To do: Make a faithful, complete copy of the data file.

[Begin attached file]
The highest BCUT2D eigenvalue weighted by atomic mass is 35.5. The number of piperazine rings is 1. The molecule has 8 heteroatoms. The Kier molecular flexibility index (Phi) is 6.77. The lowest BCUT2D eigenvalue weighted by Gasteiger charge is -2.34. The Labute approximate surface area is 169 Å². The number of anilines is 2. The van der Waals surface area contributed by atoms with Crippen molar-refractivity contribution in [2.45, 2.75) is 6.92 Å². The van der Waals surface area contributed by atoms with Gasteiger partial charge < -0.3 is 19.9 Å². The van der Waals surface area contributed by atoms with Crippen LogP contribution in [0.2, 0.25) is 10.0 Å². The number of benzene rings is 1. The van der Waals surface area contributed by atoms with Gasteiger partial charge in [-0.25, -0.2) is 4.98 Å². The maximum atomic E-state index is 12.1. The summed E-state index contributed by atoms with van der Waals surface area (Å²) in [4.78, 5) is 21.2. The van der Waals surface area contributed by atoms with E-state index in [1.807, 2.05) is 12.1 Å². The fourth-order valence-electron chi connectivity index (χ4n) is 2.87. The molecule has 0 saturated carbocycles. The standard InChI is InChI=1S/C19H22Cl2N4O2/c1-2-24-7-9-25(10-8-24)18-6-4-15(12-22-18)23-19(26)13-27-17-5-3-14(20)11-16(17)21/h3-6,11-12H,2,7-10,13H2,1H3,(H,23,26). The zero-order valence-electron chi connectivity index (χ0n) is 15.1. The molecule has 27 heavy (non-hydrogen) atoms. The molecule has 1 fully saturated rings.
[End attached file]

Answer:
The highest BCUT2D eigenvalue weighted by atomic mass is 35.5. The number of piperazine rings is 1. The molecule has 8 heteroatoms. The Kier molecular flexibility index (Phi) is 6.77. The lowest BCUT2D eigenvalue weighted by Gasteiger charge is -2.34. The Labute approximate surface area is 169 Å². The number of anilines is 2. The van der Waals surface area contributed by atoms with Crippen molar-refractivity contribution in [2.45, 2.75) is 6.92 Å². The van der Waals surface area contributed by atoms with Gasteiger partial charge < -0.3 is 19.9 Å². The van der Waals surface area contributed by atoms with Crippen LogP contribution in [0.2, 0.25) is 10.0 Å². The number of benzene rings is 1. The van der Waals surface area contributed by atoms with Gasteiger partial charge in [-0.25, -0.2) is 4.98 Å². The maximum atomic E-state index is 12.1. The summed E-state index contributed by atoms with van der Waals surface area (Å²) in [4.78, 5) is 21.2. The van der Waals surface area contributed by atoms with E-state index in [1.807, 2.05) is 12.1 Å². The fourth-order valence-electron chi connectivity index (χ4n) is 2.87. The molecule has 0 saturated carbocycles. The standard InChI is InChI=1S/C19H22Cl2N4O2/c1-2-24-7-9-25(10-8-24)18-6-4-15(12-22-18)23-19(26)13-27-17-5-3-14(20)11-16(17)21/h3-6,11-12H,2,7-10,13H2,1H3,(H,23,26). The zero-order valence-electron chi connectivity index (χ0n) is 15.1. The molecule has 27 heavy (non-hydrogen) atoms. The molecule has 1 fully saturated rings.